When Vanessa Rodriguez looked to move from her rented stand-alone house to a strata residence closer to her work, she bought with her a strict checklist of what compromises she was prepared to make, as well as those she wasn’t.
Any apartment or townhouse that couldn’t offer its potential tenant a lock up garage, an internal laundry space, a decent living space or a balcony weren’t even inspected, while those that were close to her work, boasted large free-flowing bedrooms, a minimum of two bathrooms and ample natural light were placed at the top of her list.
Rodriguez was prompted to begin her search for new digs after the tiresome one-hour-plus commute involving a “horrendous” bus and train ride from Sydney’s eastern suburbs to her office in the CBD began taking a toll. The advantages to sharing her living space with an assortment of flatmates had also begun wearing thin.
While the 37-year-old was prepared to give up on the idea of her own backyard near the beach for the convenience of a balcony closer to the CBD, she was not open to the idea of having to hand over more than $1,000 a week just to secure it.
But just a few short months ago, the sales manager struck it lucky when her fiancé’s flatmate made the decision to move out of their tidy Bondi Junction apartment, enabling her to add her name to the lease.
Located in one of two tower blocks in a secure north-facing building, it had the requisite internal laundry and LUG but also offered access to a host of modern amenities including a gym, sauna and swimming pool onsite.
At $830 per week between the pair, it made financial sense, but with a shorter and easier commuting time, adequate security and the two bedrooms, two bathrooms she so desperately sought, it also made sense from a practical level.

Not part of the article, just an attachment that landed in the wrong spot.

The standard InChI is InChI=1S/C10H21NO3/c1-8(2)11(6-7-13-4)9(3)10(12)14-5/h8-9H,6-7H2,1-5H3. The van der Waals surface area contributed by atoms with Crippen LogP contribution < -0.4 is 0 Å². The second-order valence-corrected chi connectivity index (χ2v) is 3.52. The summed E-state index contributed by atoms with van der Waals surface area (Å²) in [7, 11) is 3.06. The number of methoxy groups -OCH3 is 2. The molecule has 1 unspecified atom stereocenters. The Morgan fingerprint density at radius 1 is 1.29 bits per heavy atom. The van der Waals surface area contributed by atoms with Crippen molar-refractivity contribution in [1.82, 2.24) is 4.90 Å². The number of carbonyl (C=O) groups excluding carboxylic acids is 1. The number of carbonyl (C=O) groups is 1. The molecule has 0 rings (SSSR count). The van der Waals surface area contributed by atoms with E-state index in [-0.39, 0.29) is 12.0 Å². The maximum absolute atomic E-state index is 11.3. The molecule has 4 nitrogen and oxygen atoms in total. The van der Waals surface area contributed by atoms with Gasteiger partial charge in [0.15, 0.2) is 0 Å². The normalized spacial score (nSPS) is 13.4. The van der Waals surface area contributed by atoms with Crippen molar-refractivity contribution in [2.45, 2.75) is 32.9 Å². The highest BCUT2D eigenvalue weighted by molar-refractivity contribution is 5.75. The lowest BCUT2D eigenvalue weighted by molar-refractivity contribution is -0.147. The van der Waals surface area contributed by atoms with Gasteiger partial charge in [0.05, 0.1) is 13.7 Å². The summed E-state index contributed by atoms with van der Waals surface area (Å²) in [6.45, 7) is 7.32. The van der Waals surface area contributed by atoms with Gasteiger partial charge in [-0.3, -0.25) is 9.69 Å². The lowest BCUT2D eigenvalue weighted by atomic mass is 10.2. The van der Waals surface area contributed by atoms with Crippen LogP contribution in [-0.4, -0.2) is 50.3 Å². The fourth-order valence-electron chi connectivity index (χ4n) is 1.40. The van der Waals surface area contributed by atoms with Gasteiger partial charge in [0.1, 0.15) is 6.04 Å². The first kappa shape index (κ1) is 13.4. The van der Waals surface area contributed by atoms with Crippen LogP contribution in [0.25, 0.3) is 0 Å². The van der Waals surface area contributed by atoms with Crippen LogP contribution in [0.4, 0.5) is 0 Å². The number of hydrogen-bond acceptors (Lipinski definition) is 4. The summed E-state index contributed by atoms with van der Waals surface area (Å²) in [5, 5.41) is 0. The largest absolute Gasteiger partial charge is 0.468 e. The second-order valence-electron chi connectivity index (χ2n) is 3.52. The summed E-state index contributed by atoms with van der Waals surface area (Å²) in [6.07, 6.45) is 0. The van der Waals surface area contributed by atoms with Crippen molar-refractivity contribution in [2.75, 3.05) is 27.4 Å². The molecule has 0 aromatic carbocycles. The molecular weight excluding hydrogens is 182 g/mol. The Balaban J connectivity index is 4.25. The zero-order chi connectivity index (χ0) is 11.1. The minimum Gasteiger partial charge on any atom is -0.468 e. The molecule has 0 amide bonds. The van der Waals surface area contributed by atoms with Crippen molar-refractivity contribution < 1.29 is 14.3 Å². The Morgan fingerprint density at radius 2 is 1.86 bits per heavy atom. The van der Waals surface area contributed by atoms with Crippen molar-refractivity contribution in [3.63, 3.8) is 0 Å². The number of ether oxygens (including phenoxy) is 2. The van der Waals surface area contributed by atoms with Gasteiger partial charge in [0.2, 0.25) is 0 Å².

Rodriguez says her new apartment offers everything she had hoped to find.
“It’s secure, close to hubs, and we do not have to worry about upkeep like mowing the lawn etc. We travel a lot for our jobs, so our home is an oasis when we are back in town, our cocoon in winter, and we don’t worry about the security as the place is fortified.”
While there are aspects of strata living she doesn’t enjoy – such as constant renovations by owner/occupiers, the lack of green space and the noise from higher levels apartments – overall Rodriguez says she has no regrets.
She estimates that around 80% of her friends live in apartments – due to the proximity of their homes to the Sydney CBD and the convenience of renting – but argues that those of them who do do own tend to live in houses in the suburbs or the fringes of the Sydney CBD.
“The areas close to the city are scarce with houses and the price points are not affordable.”
A former property owner, Rodriguez first purchased a property in the mid-2000s but was forced to sell following a relationship breakdown.
While she’d like to own again, and could easily afford a small mortgage for less than what she pays in rent, she says saving the money to put towards a deposit is a constant roadblock.
“Sydney is an expensive city to live in and also commute in and the public transport system is ancient. I would consider buying in the ACT if there was fast speed rail like in Japan where once could commute in 30 mins from Canberra to Sydney.”